Some important points from John: Transparency. Collaboration. Flexibility. Employment Branding. Sounds like BSG to me!

And so we move on… Next up was Steven Rothberg of CollegeRecruiter.com. Steven started his presentation with a lead in from the Wall Street Journal about the perceived entitlement mentality among the Generation Y workforce. Steven hypothesized that the Generation Y fascination with themselves (a.k.a. self-absorption) is exasperated by social networking sites like Facebook and MySpace. Thus began his very informative discussion of the whats, whys, and hows of using social networking to build a workforce.

Important points from Steven’s presentation: be careful what you look for on MySpace and Facebook, since how you use the information you find could put you in a big old pot of boiling water. Utilize MySpace and Facebook to build an employment brand. Social networking can be beneficial to your recruiting efforts, especially when used correctly.

Steven also briefly mentioned Second Life, but only to say, and I quote “It’s really cool, it’s useless, and it’s really cool.”

The next presentation was a round table of sorts about blogging. I am a bad woman because I didn’t get everyone’s name, but I assume mnheadhunter.com will have that up soon. This was enlightening, especially since Paul took the time to introduce a wonderful new blogger by the name of Katie Tierney. Perhaps you’ve heard of her? I hear she’s absolutely amazing and terribly humble. But, I digress…

The panel provided various points of view for why people should blog, and how to go about getting started. The consensus was that blogging is important to building an employment brand, and that people interested in blogging need to read the blogs first, and then find their voice.

I know that Josh Kahn (who graciously convinced Best Buy to allow us to use their facilities) was on the panel, as were three other great people whose names I just flat out don’t know.

Last, but certainly not least, Nicole St. Martin and Doug Berg of jobs2web.com provided a great presentation on search engine optimization and employment branding. This was a great look at how you can make simple changes to your career communications that will engage candidates for the long-term, rather than for short-term, need-it-now searches.

Main points to take from Nicole and Doug: candidate communities are essential to effective long-term recruiting and staffing. Communication should be bi-directional, media rich, interactive, relational, and easily accessible via RSS and XML feeds.

Overall, this was a great unconference (what does that MEAN??). I had the opportunity to meet lots of new people, saw an old MOMS Club friend, and had some great conversations about recruiting and life in general.

I want to thank Paul, Steven, Josh, and John for putting together a program that didn’t suck. In fact, it was great, and I was lucky to have been able to attend.

Have a great weekend!

-Katie

Update – 7:21 PM – Paul posted a nice little entry that named all the folks in the blogging roundtable (well, they weren’t at a table, and it was more of a straight line, but you get the point). You can check it out here.

There has been a lot of chatter recently on the various Recruiting-related blog sites about the ethical challenges of finding “passive candidates.” Passive candidates are those candidates who are not out actively seeking new opportunities, but who are willing to look at opportunities that might come their way. Many companies dole out lots of cash for the services of telephone names sourcers, who provide lists of potential passive candidates and their contact information. Other companies train their entire recruiting teams to use aggressive tactics to find and secure high-caliber passive candidates. Most of the time, the identification of passive candidates is conducted in an ethical manner – using Google searches, references, and the like. Sometimes, though, the searches are less than ethical, and involve cheating, lying, and, plain and simple, stealing.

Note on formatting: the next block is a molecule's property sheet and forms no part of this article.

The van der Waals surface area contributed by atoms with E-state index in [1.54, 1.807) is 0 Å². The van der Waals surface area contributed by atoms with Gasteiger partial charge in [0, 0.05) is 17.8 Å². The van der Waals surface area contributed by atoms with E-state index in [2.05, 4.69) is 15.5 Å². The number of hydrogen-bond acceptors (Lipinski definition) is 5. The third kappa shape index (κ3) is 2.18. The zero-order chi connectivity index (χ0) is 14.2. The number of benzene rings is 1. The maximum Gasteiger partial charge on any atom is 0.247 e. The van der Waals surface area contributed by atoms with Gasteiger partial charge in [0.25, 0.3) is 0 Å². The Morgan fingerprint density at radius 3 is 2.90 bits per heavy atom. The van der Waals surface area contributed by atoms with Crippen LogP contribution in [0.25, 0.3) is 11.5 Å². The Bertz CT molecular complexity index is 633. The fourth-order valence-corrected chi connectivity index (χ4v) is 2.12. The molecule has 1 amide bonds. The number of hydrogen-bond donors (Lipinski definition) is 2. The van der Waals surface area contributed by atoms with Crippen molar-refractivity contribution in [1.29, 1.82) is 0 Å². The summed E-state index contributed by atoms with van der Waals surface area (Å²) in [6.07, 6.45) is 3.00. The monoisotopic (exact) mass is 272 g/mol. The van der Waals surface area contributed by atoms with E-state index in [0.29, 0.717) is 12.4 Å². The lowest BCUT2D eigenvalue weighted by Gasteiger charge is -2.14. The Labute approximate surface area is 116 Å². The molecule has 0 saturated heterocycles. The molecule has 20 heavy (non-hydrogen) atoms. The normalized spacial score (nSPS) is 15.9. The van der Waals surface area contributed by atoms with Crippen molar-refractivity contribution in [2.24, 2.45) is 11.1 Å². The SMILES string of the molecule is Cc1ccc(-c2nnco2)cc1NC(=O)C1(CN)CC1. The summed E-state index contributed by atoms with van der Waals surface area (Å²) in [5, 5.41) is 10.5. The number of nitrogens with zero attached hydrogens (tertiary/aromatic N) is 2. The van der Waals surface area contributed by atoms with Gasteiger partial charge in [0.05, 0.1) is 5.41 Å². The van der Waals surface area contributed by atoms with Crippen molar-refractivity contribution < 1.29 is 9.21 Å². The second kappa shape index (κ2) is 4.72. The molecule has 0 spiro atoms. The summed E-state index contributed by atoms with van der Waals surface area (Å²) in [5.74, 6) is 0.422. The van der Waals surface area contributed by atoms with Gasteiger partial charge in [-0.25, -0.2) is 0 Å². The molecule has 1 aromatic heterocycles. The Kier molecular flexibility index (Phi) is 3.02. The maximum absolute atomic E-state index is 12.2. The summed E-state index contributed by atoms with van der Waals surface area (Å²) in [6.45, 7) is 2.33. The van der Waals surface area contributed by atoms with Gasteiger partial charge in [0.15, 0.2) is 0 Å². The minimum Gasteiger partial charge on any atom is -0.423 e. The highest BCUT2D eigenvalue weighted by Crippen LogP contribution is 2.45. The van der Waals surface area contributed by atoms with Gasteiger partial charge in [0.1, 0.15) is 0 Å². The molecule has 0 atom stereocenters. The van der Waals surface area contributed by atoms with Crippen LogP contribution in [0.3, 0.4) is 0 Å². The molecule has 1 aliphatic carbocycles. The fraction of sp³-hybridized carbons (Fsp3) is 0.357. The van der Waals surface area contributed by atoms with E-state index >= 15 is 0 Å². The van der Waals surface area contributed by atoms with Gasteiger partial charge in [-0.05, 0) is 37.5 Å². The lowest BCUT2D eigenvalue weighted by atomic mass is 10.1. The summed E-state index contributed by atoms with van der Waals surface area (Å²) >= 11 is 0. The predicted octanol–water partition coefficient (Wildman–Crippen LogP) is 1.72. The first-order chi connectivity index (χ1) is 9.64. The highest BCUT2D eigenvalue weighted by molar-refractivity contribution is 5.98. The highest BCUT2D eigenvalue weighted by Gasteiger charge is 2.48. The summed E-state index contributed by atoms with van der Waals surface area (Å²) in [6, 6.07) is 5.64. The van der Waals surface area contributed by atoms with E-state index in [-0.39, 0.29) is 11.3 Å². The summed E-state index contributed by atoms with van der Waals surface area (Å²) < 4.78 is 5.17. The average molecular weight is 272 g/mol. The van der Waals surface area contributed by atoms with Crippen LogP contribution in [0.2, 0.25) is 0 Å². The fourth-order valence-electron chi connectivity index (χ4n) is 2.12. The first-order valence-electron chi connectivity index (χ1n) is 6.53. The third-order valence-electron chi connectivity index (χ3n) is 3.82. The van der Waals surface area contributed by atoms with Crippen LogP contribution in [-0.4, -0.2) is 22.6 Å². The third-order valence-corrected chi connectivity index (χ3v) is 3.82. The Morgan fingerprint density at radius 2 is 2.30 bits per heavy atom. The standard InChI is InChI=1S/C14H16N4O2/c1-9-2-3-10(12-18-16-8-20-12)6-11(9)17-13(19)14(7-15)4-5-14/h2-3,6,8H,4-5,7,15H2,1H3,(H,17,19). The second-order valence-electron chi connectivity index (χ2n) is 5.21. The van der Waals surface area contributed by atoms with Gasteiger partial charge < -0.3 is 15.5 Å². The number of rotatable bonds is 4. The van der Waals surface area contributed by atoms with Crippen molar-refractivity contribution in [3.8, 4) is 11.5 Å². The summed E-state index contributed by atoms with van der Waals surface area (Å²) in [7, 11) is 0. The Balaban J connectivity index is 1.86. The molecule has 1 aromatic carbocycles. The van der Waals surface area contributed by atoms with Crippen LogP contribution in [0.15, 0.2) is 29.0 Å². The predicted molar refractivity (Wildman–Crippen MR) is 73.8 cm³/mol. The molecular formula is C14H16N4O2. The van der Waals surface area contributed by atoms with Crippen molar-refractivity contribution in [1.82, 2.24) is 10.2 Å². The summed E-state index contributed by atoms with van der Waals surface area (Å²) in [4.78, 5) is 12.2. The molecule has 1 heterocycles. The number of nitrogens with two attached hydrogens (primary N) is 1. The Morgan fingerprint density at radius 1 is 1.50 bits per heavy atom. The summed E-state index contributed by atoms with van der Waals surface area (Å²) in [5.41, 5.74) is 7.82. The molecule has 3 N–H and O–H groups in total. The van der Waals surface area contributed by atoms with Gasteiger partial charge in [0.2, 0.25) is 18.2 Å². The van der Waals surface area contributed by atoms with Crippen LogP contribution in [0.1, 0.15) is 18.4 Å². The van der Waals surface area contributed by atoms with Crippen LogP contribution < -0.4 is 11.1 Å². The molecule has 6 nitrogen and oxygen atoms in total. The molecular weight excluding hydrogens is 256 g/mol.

A recent post on the ere.net website led to a, um, lively discussion of the ethics of recruiting. Recruiters from all over disagreed on where the line is, and what it means to step over the line. This discussion focused more on the ethics of actual candidate identification, but that’s really just the tip of the proverbial iceberg.

Once candidates are identified, good recruiters know how to provide appropriate, truthful information at the correct times. Good recruiters know how to keep confidential items quiet, and know how to professionally work through recruiting issues such as salary negotiations and counter-offers. Good recruiters treat candidates with respect and dignity.

Bad recruiters, those I consider to be ethically-challenged, churn and burn through candidate after candidate, sometimes ruining lives, and oftentimes wounding careers. These are the folks who lie about positions, use misleading job posts, and resort to stealing information in order to secure candidates. The bad recruiters will tell a candidate that the salary is more than what the recruiter knows the client is willing to pay. The bad recruiters will interview people only because they want referrals, not because they think that the candidate is a good job fit. The bad recruiters give us all a really bad name.

I guess I’m lucky – BSG has a culture of openness and trust. As a recruiter, I am expected, probably more than other people in the company, to live up to an exceptional standard of ethical behavior. If I do something that embarrasses me or my employer, then we both suffer. I won’t do that. I will not lie, cheat, or steal to get a candidate on board. I will act with professionalism and a deep respect for the people with whom I deal on a daily basis. That is expected of me, and it’s expected of all my colleagues at BSG. I have the support structure to continue to act in an ethical manner.

If you’re interested in some more thoughts on ethics in recruiting, check out this ere.net link. Other good posts are here, here, and here.

Have a good week!

-Katie